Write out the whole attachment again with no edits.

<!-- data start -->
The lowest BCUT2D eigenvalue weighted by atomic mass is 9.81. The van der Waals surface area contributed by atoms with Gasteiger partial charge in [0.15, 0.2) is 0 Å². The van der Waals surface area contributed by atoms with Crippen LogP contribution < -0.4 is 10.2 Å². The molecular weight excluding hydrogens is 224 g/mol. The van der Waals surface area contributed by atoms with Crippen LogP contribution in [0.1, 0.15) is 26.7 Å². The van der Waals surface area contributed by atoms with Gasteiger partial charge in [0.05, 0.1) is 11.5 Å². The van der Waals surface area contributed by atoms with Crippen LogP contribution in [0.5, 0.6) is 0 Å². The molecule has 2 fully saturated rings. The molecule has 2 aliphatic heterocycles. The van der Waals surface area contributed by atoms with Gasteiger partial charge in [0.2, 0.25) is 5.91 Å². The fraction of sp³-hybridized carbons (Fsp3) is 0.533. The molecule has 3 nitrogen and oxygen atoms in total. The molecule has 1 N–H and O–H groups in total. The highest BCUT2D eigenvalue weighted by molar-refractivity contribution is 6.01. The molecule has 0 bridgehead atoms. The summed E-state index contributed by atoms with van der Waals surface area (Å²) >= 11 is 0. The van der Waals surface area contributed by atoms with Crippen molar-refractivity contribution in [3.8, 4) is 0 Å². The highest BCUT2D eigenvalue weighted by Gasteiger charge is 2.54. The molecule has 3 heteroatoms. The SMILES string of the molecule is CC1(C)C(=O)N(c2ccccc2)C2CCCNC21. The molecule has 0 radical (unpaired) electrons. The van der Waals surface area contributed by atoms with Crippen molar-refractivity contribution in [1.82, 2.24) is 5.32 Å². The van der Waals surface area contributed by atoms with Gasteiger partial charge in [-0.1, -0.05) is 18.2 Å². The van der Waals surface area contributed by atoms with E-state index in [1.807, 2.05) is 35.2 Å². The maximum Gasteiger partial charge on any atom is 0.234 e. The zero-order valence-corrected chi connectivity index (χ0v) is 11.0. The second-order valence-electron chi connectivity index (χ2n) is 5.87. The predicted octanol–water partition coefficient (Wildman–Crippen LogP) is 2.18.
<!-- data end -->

The lowest BCUT2D eigenvalue weighted by atomic mass is 9.81. The van der Waals surface area contributed by atoms with Gasteiger partial charge in [0.15, 0.2) is 0 Å². The van der Waals surface area contributed by atoms with Crippen LogP contribution < -0.4 is 10.2 Å². The molecular weight excluding hydrogens is 224 g/mol. The van der Waals surface area contributed by atoms with Crippen LogP contribution in [0.1, 0.15) is 26.7 Å². The van der Waals surface area contributed by atoms with Gasteiger partial charge in [0.05, 0.1) is 11.5 Å². The van der Waals surface area contributed by atoms with Crippen LogP contribution in [0.5, 0.6) is 0 Å². The molecule has 2 fully saturated rings. The molecule has 2 aliphatic heterocycles. The van der Waals surface area contributed by atoms with Gasteiger partial charge in [0.2, 0.25) is 5.91 Å². The fraction of sp³-hybridized carbons (Fsp3) is 0.533. The molecule has 3 nitrogen and oxygen atoms in total. The molecule has 1 N–H and O–H groups in total. The highest BCUT2D eigenvalue weighted by molar-refractivity contribution is 6.01. The molecule has 0 bridgehead atoms. The summed E-state index contributed by atoms with van der Waals surface area (Å²) >= 11 is 0. The van der Waals surface area contributed by atoms with Crippen molar-refractivity contribution in [3.8, 4) is 0 Å². The highest BCUT2D eigenvalue weighted by Gasteiger charge is 2.54. The molecule has 3 heteroatoms. The SMILES string of the molecule is CC1(C)C(=O)N(c2ccccc2)C2CCCNC21. The molecule has 0 radical (unpaired) electrons. The van der Waals surface area contributed by atoms with Crippen molar-refractivity contribution in [1.82, 2.24) is 5.32 Å². The van der Waals surface area contributed by atoms with Gasteiger partial charge in [-0.1, -0.05) is 18.2 Å². The van der Waals surface area contributed by atoms with E-state index in [1.807, 2.05) is 35.2 Å². The maximum Gasteiger partial charge on any atom is 0.234 e. The zero-order valence-corrected chi connectivity index (χ0v) is 11.0. The second-order valence-electron chi connectivity index (χ2n) is 5.87. The predicted octanol–water partition coefficient (Wildman–Crippen LogP) is 2.18.